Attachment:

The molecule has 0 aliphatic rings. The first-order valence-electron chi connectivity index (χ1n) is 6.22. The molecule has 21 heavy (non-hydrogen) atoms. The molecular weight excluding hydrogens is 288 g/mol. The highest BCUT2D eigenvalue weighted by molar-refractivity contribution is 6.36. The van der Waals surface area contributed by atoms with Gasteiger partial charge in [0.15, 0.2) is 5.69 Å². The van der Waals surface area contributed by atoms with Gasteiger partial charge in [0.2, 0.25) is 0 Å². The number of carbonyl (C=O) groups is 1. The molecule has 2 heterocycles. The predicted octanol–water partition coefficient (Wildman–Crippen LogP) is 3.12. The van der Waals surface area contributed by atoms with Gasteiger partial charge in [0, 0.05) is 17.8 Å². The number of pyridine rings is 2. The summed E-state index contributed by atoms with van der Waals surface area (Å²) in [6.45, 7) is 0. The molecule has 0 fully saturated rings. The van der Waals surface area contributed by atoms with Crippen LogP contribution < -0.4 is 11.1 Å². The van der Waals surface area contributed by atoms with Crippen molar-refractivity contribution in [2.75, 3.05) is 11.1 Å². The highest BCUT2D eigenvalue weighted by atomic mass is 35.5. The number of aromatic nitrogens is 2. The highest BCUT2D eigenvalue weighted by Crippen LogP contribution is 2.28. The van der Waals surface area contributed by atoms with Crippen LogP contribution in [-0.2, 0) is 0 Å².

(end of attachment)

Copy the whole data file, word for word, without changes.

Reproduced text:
The molecule has 0 aliphatic rings. The first-order valence-electron chi connectivity index (χ1n) is 6.22. The molecule has 21 heavy (non-hydrogen) atoms. The molecular weight excluding hydrogens is 288 g/mol. The highest BCUT2D eigenvalue weighted by molar-refractivity contribution is 6.36. The van der Waals surface area contributed by atoms with Gasteiger partial charge in [0.15, 0.2) is 5.69 Å². The van der Waals surface area contributed by atoms with Gasteiger partial charge in [0.2, 0.25) is 0 Å². The number of carbonyl (C=O) groups is 1. The molecule has 2 heterocycles. The predicted octanol–water partition coefficient (Wildman–Crippen LogP) is 3.12. The van der Waals surface area contributed by atoms with Gasteiger partial charge in [0, 0.05) is 17.8 Å². The number of pyridine rings is 2. The summed E-state index contributed by atoms with van der Waals surface area (Å²) in [6.45, 7) is 0. The molecule has 0 fully saturated rings. The van der Waals surface area contributed by atoms with Crippen LogP contribution < -0.4 is 11.1 Å². The van der Waals surface area contributed by atoms with Crippen molar-refractivity contribution in [2.75, 3.05) is 11.1 Å². The highest BCUT2D eigenvalue weighted by atomic mass is 35.5. The number of aromatic nitrogens is 2. The highest BCUT2D eigenvalue weighted by Crippen LogP contribution is 2.28. The van der Waals surface area contributed by atoms with Crippen LogP contribution in [-0.2, 0) is 0 Å².